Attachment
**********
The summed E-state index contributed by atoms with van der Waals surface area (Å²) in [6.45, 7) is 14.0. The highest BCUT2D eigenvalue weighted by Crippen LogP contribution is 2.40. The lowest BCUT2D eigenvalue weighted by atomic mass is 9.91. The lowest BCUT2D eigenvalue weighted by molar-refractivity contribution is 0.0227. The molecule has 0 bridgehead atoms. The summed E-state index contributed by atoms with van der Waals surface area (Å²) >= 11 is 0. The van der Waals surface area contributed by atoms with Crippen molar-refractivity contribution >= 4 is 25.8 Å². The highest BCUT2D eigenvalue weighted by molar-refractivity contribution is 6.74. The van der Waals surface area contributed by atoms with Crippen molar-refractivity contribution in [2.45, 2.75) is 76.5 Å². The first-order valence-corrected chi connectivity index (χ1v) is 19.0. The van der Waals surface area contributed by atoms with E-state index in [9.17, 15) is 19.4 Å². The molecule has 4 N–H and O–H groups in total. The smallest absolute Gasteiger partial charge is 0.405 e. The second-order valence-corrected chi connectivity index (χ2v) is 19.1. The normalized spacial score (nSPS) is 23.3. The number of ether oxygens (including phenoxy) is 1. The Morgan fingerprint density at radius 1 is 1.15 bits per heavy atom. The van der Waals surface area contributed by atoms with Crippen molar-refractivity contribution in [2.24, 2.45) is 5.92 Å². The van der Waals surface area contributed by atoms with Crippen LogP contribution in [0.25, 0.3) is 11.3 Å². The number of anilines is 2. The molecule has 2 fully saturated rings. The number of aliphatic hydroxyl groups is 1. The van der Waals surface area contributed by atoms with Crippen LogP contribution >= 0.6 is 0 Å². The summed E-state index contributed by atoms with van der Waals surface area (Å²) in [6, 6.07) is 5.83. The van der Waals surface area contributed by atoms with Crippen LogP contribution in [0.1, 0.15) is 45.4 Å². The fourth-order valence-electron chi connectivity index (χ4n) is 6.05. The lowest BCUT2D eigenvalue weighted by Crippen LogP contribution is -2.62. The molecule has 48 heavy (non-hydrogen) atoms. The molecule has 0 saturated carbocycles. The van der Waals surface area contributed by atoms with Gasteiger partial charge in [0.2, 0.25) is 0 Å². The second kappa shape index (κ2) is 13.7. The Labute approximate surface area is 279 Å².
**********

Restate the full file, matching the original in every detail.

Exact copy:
The summed E-state index contributed by atoms with van der Waals surface area (Å²) in [6.45, 7) is 14.0. The highest BCUT2D eigenvalue weighted by Crippen LogP contribution is 2.40. The lowest BCUT2D eigenvalue weighted by atomic mass is 9.91. The lowest BCUT2D eigenvalue weighted by molar-refractivity contribution is 0.0227. The molecule has 0 bridgehead atoms. The summed E-state index contributed by atoms with van der Waals surface area (Å²) >= 11 is 0. The van der Waals surface area contributed by atoms with Crippen molar-refractivity contribution >= 4 is 25.8 Å². The highest BCUT2D eigenvalue weighted by molar-refractivity contribution is 6.74. The van der Waals surface area contributed by atoms with Crippen molar-refractivity contribution in [2.45, 2.75) is 76.5 Å². The first-order valence-corrected chi connectivity index (χ1v) is 19.0. The van der Waals surface area contributed by atoms with E-state index in [9.17, 15) is 19.4 Å². The molecule has 4 N–H and O–H groups in total. The smallest absolute Gasteiger partial charge is 0.405 e. The second-order valence-corrected chi connectivity index (χ2v) is 19.1. The normalized spacial score (nSPS) is 23.3. The number of ether oxygens (including phenoxy) is 1. The Morgan fingerprint density at radius 1 is 1.15 bits per heavy atom. The van der Waals surface area contributed by atoms with Crippen molar-refractivity contribution in [2.24, 2.45) is 5.92 Å². The van der Waals surface area contributed by atoms with Crippen LogP contribution in [0.25, 0.3) is 11.3 Å². The number of anilines is 2. The molecule has 2 fully saturated rings. The number of aliphatic hydroxyl groups is 1. The van der Waals surface area contributed by atoms with Crippen LogP contribution >= 0.6 is 0 Å². The summed E-state index contributed by atoms with van der Waals surface area (Å²) in [6, 6.07) is 5.83. The van der Waals surface area contributed by atoms with Crippen LogP contribution in [0.1, 0.15) is 45.4 Å². The fourth-order valence-electron chi connectivity index (χ4n) is 6.05. The lowest BCUT2D eigenvalue weighted by Crippen LogP contribution is -2.62. The molecule has 48 heavy (non-hydrogen) atoms. The molecule has 0 saturated carbocycles. The van der Waals surface area contributed by atoms with Gasteiger partial charge in [0.2, 0.25) is 0 Å². The second kappa shape index (κ2) is 13.7. The Labute approximate surface area is 279 Å².